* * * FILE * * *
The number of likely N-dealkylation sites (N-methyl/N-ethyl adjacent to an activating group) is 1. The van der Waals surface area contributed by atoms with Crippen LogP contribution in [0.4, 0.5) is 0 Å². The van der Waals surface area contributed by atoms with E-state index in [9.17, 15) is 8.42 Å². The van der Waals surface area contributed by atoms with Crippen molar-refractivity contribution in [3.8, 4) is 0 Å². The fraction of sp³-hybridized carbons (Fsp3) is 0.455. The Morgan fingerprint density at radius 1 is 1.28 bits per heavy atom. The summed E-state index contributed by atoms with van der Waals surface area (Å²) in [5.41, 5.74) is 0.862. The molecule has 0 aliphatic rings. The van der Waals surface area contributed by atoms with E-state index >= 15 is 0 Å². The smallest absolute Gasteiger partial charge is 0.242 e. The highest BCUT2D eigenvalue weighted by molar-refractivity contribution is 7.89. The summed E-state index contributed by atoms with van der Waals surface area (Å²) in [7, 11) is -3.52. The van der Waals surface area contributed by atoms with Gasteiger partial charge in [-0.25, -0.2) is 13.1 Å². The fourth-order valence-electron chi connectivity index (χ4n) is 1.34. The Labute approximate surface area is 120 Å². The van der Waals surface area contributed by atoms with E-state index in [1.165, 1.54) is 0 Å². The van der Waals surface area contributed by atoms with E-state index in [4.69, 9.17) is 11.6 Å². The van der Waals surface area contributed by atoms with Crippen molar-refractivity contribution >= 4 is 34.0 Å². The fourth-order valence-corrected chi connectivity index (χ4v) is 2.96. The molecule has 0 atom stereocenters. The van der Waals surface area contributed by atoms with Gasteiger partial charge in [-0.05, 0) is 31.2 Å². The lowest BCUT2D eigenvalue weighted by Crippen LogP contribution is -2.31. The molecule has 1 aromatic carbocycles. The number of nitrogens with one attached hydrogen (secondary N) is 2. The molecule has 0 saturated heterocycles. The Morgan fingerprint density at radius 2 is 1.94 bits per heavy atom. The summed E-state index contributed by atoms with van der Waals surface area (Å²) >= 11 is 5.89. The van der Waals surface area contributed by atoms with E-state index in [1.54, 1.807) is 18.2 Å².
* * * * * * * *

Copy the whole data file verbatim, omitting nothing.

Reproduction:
The number of likely N-dealkylation sites (N-methyl/N-ethyl adjacent to an activating group) is 1. The van der Waals surface area contributed by atoms with Crippen LogP contribution in [0.4, 0.5) is 0 Å². The van der Waals surface area contributed by atoms with E-state index in [9.17, 15) is 8.42 Å². The van der Waals surface area contributed by atoms with Crippen molar-refractivity contribution in [3.8, 4) is 0 Å². The fraction of sp³-hybridized carbons (Fsp3) is 0.455. The Morgan fingerprint density at radius 1 is 1.28 bits per heavy atom. The summed E-state index contributed by atoms with van der Waals surface area (Å²) in [5.41, 5.74) is 0.862. The molecule has 0 aliphatic rings. The van der Waals surface area contributed by atoms with E-state index >= 15 is 0 Å². The smallest absolute Gasteiger partial charge is 0.242 e. The highest BCUT2D eigenvalue weighted by molar-refractivity contribution is 7.89. The summed E-state index contributed by atoms with van der Waals surface area (Å²) in [7, 11) is -3.52. The van der Waals surface area contributed by atoms with Gasteiger partial charge in [-0.25, -0.2) is 13.1 Å². The fourth-order valence-electron chi connectivity index (χ4n) is 1.34. The Labute approximate surface area is 120 Å². The van der Waals surface area contributed by atoms with E-state index in [1.165, 1.54) is 0 Å². The van der Waals surface area contributed by atoms with E-state index in [4.69, 9.17) is 11.6 Å². The van der Waals surface area contributed by atoms with Crippen molar-refractivity contribution >= 4 is 34.0 Å². The fourth-order valence-corrected chi connectivity index (χ4v) is 2.96. The molecule has 0 atom stereocenters. The van der Waals surface area contributed by atoms with Gasteiger partial charge in [-0.05, 0) is 31.2 Å². The lowest BCUT2D eigenvalue weighted by Crippen LogP contribution is -2.31. The molecule has 1 aromatic carbocycles. The number of nitrogens with one attached hydrogen (secondary N) is 2. The molecule has 0 saturated heterocycles. The Morgan fingerprint density at radius 2 is 1.94 bits per heavy atom. The summed E-state index contributed by atoms with van der Waals surface area (Å²) >= 11 is 5.89. The van der Waals surface area contributed by atoms with E-state index in [1.54, 1.807) is 18.2 Å².